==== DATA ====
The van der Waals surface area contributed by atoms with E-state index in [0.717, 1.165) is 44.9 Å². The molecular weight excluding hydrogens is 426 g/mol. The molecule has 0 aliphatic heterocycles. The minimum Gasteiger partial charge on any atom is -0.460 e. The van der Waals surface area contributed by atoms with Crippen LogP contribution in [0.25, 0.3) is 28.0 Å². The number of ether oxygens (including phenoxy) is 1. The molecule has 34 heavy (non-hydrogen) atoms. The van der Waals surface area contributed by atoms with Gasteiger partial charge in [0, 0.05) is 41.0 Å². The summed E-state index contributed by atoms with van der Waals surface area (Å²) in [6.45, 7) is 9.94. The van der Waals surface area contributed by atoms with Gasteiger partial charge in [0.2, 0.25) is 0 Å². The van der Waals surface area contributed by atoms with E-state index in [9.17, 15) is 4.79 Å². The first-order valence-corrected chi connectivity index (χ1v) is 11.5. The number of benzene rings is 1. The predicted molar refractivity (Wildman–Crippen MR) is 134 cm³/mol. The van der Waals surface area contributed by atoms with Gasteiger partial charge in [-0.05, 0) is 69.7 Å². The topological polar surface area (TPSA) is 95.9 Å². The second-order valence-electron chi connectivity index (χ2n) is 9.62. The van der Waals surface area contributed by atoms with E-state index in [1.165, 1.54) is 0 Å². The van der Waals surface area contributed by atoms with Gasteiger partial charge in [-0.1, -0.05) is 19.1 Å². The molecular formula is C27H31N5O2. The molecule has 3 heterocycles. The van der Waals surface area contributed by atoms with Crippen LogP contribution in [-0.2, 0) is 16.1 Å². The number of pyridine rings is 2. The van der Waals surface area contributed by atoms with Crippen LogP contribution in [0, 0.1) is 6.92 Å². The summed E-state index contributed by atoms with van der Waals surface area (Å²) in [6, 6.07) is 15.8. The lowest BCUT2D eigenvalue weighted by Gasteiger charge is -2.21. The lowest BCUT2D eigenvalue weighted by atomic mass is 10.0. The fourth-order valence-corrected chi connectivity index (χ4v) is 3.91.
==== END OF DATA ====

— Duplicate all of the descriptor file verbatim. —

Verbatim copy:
The van der Waals surface area contributed by atoms with E-state index in [0.717, 1.165) is 44.9 Å². The molecular weight excluding hydrogens is 426 g/mol. The molecule has 0 aliphatic heterocycles. The minimum Gasteiger partial charge on any atom is -0.460 e. The van der Waals surface area contributed by atoms with Crippen LogP contribution in [0.25, 0.3) is 28.0 Å². The number of ether oxygens (including phenoxy) is 1. The molecule has 34 heavy (non-hydrogen) atoms. The van der Waals surface area contributed by atoms with Gasteiger partial charge in [0, 0.05) is 41.0 Å². The summed E-state index contributed by atoms with van der Waals surface area (Å²) in [6.45, 7) is 9.94. The van der Waals surface area contributed by atoms with Gasteiger partial charge in [0.2, 0.25) is 0 Å². The van der Waals surface area contributed by atoms with E-state index in [9.17, 15) is 4.79 Å². The first-order valence-corrected chi connectivity index (χ1v) is 11.5. The number of benzene rings is 1. The predicted molar refractivity (Wildman–Crippen MR) is 134 cm³/mol. The van der Waals surface area contributed by atoms with Gasteiger partial charge in [-0.05, 0) is 69.7 Å². The topological polar surface area (TPSA) is 95.9 Å². The second-order valence-electron chi connectivity index (χ2n) is 9.62. The van der Waals surface area contributed by atoms with E-state index in [1.165, 1.54) is 0 Å². The van der Waals surface area contributed by atoms with Gasteiger partial charge in [-0.1, -0.05) is 19.1 Å². The molecular formula is C27H31N5O2. The molecule has 3 heterocycles. The van der Waals surface area contributed by atoms with Crippen LogP contribution in [-0.2, 0) is 16.1 Å². The number of pyridine rings is 2. The van der Waals surface area contributed by atoms with Crippen LogP contribution in [0, 0.1) is 6.92 Å². The summed E-state index contributed by atoms with van der Waals surface area (Å²) in [6, 6.07) is 15.8. The lowest BCUT2D eigenvalue weighted by Gasteiger charge is -2.21. The lowest BCUT2D eigenvalue weighted by atomic mass is 10.0. The fourth-order valence-corrected chi connectivity index (χ4v) is 3.91.